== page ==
Silence is a Dangerous Sound by VariousRelease date: August 6, 2021
Label: Ripcord Records
Fugazi were my band. The arrived at the perfect time for me, in my late teens as I unconsciously searched for something with a little more substance than the Ramones. They were noisy, but not rowdy. They were clever without being alienating. They were po-faced, but about things that were important. In hindsight they were way ahead of their time, tackling subjects like corporate greed, body and gender politics and oppression via a sound that was sinewy and muscular but in the way that a gymnast is built, rather than a boxer. The legends surrounding their touring methods – sleeping on people’s floors to keep costs down, never charging more than five dollars for a gig, making them all-ages and chastising violent dancers – made them seem like decent people as well as good musicians.
There are still a surprising number of people who have never heard of Fugazi – they somehow became renowned worldwide without becoming famous. And all in the age before the internet, let alone social media.
And Fugazi fans are loyal. Many will tell you that their songs are not improvable. The urgent bark of Ian MacKaye, the sneer of Guy Picciotto, the interplay of the pair’s guitars – all locked in place by Brendan Canty and Joe Lally – all fit in place. It is difficult to imagine the start of ‘Waiting Room’ for instance, with anything other than Lally’s proto-reggae bass line followed by the pause, silence, tom-toms and chanting shout of “I am a patient boy… I wait, I wait, I wait.”
So it was with some trepidation that I pressed play on this compilation, collated to raise money for the Tribe Animal Sanctuary in Scotland. Would these 43 new-generation bands treat the songs with the requisite respect? Or would it be like a paint-by-numbers version of Picasso’s Guernica?
Thankfully almost all the songs work – particularly the ones that are transformed to something other than their original. Like Shai Hulud, who turn ‘Great Cop’ off In on the Killtaker into a breakdown-heavy metalcore song. Or ST Manville, who makes ‘Long Division’ from Steady Diet of Nothing into an acoustic slice of Americana. Or Snapped Ankles, whose take on ‘Give Me The Cure’ transforms it into something approaching a Mark E Smith creation. And USA Nails’ version of ‘Caustic Acrostic’ off End Hits makes you realise that it was always meant to be a filthy disco tune.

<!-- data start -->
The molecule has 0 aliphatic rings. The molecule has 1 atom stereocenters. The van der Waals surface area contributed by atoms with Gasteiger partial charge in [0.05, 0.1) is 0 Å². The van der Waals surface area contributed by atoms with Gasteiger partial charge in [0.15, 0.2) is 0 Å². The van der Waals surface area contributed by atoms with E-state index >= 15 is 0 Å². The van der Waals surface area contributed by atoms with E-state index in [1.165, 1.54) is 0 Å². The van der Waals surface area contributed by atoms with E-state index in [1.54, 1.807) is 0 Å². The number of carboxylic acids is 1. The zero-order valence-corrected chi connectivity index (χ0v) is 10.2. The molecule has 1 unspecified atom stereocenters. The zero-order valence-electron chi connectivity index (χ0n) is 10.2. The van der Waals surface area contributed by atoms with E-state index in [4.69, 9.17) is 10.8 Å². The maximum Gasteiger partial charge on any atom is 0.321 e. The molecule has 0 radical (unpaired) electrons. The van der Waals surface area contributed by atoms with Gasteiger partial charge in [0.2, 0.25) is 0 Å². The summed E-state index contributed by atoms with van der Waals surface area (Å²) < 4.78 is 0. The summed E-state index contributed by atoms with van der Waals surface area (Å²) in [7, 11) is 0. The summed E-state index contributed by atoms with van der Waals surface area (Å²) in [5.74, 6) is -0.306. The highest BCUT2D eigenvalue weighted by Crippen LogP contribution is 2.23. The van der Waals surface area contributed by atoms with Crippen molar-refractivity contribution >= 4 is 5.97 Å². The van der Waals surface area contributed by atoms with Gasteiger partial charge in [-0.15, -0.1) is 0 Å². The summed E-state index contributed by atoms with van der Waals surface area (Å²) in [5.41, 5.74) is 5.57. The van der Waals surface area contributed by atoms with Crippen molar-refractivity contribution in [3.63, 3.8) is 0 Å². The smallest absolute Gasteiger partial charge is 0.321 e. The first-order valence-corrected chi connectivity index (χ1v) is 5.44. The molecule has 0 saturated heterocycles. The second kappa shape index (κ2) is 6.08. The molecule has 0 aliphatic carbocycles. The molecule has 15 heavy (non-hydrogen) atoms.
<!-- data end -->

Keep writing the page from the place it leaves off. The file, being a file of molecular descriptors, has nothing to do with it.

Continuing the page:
And the songs sung from a female perspective – ‘Reclamation’ and ‘Suggestion’, for instance – hit far harder when sung by a woman. The latter, by Jonah Matranga, is a very spooky synth version of Fugazi’s early song, while the former off Steady Diet of Nothing, by The Darling Fire, is an enormous, distortion-drenched thing of beauty.
Even the songs that stick closely to the original are worth a spin – if only to give you hope that the youth of today are also discovering the joy of a Fugazi song. Because let’s be frank, some of these band members were still singing nursery rhymes when Fugazi went into hiatus in 2003.
Highlights among the songs that stick close to MacKaye and Co’s vision include Pet Symmetry’s ‘Public Witness Program’ and Couch Slut’s version of ‘Full Disclosure’.
Meanwhile Batteries – the solo project of Bis’s Sci-Fi Steven – channels Picciotto so hard it is like he is in the room during ‘Target’. And Teenage Halloween give ‘Provisional’ the shimmering, jangly guitar line the due prominence that we always knew it deserved.
As you go through all the songs, one thing stands out: that they were very well written, way back at the turn of the century. Fugazi fans always knew that the songs were loud, occasionally catchy and sometimes challenging, but it is through this lens of people paying tribute that you realise that they are well constructed enough to be messed with and pulled apart and yet still deliver an impact.
And one more thing happened after a few listens: I realised that I hadn’t listened to Repeater in ages.
If you like Fugazi, get this album. You will be pleasantly surprised. And if you have never heard Fugazi, get this album. Then go and buy the band’s entire catalogue.